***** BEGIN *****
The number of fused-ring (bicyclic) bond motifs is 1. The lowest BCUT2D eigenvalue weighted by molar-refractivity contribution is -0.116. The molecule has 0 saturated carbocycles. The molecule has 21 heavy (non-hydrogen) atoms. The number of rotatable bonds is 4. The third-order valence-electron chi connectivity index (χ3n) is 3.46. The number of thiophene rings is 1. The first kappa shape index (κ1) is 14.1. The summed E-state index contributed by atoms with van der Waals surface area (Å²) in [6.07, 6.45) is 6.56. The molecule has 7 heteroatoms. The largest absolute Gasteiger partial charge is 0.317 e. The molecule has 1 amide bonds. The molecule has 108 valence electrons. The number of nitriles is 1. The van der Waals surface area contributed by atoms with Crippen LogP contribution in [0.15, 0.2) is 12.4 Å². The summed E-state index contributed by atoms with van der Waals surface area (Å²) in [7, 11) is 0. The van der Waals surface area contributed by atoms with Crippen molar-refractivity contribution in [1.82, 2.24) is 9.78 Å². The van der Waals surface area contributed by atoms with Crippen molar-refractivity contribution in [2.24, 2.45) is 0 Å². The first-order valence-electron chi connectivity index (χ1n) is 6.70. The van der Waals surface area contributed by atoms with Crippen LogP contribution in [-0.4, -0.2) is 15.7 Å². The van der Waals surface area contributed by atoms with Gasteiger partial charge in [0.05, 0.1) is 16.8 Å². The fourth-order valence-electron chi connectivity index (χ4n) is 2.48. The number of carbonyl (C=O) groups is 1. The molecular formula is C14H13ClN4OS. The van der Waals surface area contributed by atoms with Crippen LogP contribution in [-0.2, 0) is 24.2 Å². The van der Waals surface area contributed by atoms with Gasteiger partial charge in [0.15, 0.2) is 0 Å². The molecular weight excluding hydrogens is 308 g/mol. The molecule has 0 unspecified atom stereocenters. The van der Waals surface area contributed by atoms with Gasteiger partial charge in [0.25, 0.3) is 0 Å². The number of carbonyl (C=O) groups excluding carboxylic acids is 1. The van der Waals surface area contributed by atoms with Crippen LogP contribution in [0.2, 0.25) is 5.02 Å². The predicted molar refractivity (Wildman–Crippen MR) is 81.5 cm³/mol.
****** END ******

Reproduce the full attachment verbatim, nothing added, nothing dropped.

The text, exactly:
The number of fused-ring (bicyclic) bond motifs is 1. The lowest BCUT2D eigenvalue weighted by molar-refractivity contribution is -0.116. The molecule has 0 saturated carbocycles. The molecule has 21 heavy (non-hydrogen) atoms. The number of rotatable bonds is 4. The third-order valence-electron chi connectivity index (χ3n) is 3.46. The number of thiophene rings is 1. The first kappa shape index (κ1) is 14.1. The summed E-state index contributed by atoms with van der Waals surface area (Å²) in [6.07, 6.45) is 6.56. The molecule has 7 heteroatoms. The largest absolute Gasteiger partial charge is 0.317 e. The molecule has 1 amide bonds. The molecule has 108 valence electrons. The number of nitriles is 1. The van der Waals surface area contributed by atoms with Crippen LogP contribution in [0.15, 0.2) is 12.4 Å². The summed E-state index contributed by atoms with van der Waals surface area (Å²) in [7, 11) is 0. The van der Waals surface area contributed by atoms with Crippen molar-refractivity contribution in [1.82, 2.24) is 9.78 Å². The van der Waals surface area contributed by atoms with Crippen molar-refractivity contribution in [2.24, 2.45) is 0 Å². The first-order valence-electron chi connectivity index (χ1n) is 6.70. The van der Waals surface area contributed by atoms with Crippen LogP contribution in [-0.4, -0.2) is 15.7 Å². The van der Waals surface area contributed by atoms with Gasteiger partial charge in [0.05, 0.1) is 16.8 Å². The fourth-order valence-electron chi connectivity index (χ4n) is 2.48. The number of carbonyl (C=O) groups is 1. The molecular formula is C14H13ClN4OS. The van der Waals surface area contributed by atoms with Crippen LogP contribution in [-0.2, 0) is 24.2 Å². The van der Waals surface area contributed by atoms with Gasteiger partial charge in [0.15, 0.2) is 0 Å². The molecular weight excluding hydrogens is 308 g/mol. The molecule has 0 unspecified atom stereocenters. The van der Waals surface area contributed by atoms with Gasteiger partial charge in [0.25, 0.3) is 0 Å². The number of carbonyl (C=O) groups excluding carboxylic acids is 1. The van der Waals surface area contributed by atoms with Crippen LogP contribution in [0.2, 0.25) is 5.02 Å². The predicted molar refractivity (Wildman–Crippen MR) is 81.5 cm³/mol.